Like many of the things I do in these sessions, this activity would probably work better in a face to face context where the teacher could go around the class and talk to the kids about what they have drawn, or monitor conversations that they were having between themselves. If you do try it out in your classes, I’d be very interested in hearing about how it went.  As a teacher there’s something that really appeals to me about this activity and I think there are interesting ways in which it could be developed. For instance how would it work if children tried to draw an animal which had features of lots of different animals not just two?

With my teacher trainer hat on, this whole process has also got me thinking about the extent to which innovative ideas for the classroom emerge, not out of meticulous planning, but rather out of mistakes and problems which arise spontaneously in class. And yet this ability to work creatively with what is actually going on, is something that is rarely emphasised on teacher training courses. Stand up comedians and theatrical clowns regularly work in this way, often building a whole routine out of something that spontaneously happens when they are on stage.  Interestingly, these can be the moments which draw us in, and make us feel involved when we are watching, which of course is what we want to happen to the learners in our classes. Perhaps learners are more engaged in our classes when we are thinking on our feet, rather than sticking slavishly to the plan? Perhaps being a clown is a useful metaphor for being a teacher? What do you think?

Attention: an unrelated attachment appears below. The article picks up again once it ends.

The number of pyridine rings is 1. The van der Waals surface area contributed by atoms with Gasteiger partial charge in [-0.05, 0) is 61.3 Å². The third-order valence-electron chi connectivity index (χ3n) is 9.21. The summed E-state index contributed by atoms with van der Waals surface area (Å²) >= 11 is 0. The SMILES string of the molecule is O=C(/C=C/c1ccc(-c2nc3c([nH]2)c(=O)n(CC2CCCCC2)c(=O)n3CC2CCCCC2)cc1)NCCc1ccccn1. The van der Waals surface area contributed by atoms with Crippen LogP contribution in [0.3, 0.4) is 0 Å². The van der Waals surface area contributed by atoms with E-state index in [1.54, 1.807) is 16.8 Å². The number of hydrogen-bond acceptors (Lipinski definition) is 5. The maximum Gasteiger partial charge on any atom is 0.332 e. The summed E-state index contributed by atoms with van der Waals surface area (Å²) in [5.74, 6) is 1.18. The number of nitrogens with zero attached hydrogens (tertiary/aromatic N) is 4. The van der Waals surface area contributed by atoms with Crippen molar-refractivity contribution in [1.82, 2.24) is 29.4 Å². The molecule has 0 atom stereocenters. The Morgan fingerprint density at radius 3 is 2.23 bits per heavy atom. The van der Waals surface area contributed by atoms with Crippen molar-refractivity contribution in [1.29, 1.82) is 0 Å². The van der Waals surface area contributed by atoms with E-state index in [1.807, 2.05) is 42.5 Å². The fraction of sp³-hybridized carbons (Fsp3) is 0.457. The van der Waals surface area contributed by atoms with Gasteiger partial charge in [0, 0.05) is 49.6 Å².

Bringing stories to life